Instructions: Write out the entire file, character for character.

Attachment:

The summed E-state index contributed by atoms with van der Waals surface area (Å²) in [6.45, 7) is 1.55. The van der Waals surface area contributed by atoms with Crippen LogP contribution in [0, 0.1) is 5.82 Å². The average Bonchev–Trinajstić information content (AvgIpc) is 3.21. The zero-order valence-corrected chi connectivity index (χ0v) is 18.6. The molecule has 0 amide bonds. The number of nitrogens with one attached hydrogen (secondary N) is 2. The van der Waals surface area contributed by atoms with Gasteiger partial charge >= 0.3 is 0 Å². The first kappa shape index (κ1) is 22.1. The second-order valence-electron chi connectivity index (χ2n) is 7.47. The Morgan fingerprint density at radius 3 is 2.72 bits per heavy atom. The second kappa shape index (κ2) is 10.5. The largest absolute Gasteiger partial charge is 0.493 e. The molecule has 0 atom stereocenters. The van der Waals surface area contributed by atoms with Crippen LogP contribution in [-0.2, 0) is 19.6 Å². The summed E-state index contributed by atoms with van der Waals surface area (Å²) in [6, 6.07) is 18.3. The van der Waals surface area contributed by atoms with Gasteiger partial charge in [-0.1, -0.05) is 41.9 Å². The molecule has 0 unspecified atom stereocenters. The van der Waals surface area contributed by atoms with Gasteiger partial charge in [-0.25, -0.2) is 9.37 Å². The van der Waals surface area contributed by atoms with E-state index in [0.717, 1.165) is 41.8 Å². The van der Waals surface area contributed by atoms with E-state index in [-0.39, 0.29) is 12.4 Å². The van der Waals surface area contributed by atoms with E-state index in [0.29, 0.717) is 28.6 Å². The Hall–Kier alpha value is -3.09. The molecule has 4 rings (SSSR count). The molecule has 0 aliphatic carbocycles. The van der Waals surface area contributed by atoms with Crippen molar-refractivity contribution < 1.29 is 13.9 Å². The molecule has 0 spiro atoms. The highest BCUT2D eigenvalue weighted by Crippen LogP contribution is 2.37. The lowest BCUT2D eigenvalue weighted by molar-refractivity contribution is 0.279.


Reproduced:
The summed E-state index contributed by atoms with van der Waals surface area (Å²) in [6.45, 7) is 1.55. The van der Waals surface area contributed by atoms with Crippen LogP contribution in [0, 0.1) is 5.82 Å². The average Bonchev–Trinajstić information content (AvgIpc) is 3.21. The zero-order valence-corrected chi connectivity index (χ0v) is 18.6. The molecule has 0 amide bonds. The number of nitrogens with one attached hydrogen (secondary N) is 2. The van der Waals surface area contributed by atoms with Gasteiger partial charge >= 0.3 is 0 Å². The first kappa shape index (κ1) is 22.1. The second-order valence-electron chi connectivity index (χ2n) is 7.47. The Morgan fingerprint density at radius 3 is 2.72 bits per heavy atom. The second kappa shape index (κ2) is 10.5. The largest absolute Gasteiger partial charge is 0.493 e. The molecule has 0 atom stereocenters. The van der Waals surface area contributed by atoms with Crippen LogP contribution in [-0.2, 0) is 19.6 Å². The summed E-state index contributed by atoms with van der Waals surface area (Å²) in [6, 6.07) is 18.3. The van der Waals surface area contributed by atoms with Gasteiger partial charge in [-0.1, -0.05) is 41.9 Å². The molecule has 0 unspecified atom stereocenters. The van der Waals surface area contributed by atoms with Gasteiger partial charge in [-0.25, -0.2) is 9.37 Å². The van der Waals surface area contributed by atoms with E-state index in [0.717, 1.165) is 41.8 Å². The van der Waals surface area contributed by atoms with E-state index in [-0.39, 0.29) is 12.4 Å². The van der Waals surface area contributed by atoms with E-state index in [0.29, 0.717) is 28.6 Å². The Hall–Kier alpha value is -3.09. The molecule has 4 rings (SSSR count). The molecule has 0 aliphatic carbocycles. The van der Waals surface area contributed by atoms with Crippen molar-refractivity contribution < 1.29 is 13.9 Å². The molecule has 0 spiro atoms. The highest BCUT2D eigenvalue weighted by Crippen LogP contribution is 2.37. The lowest BCUT2D eigenvalue weighted by molar-refractivity contribution is 0.279.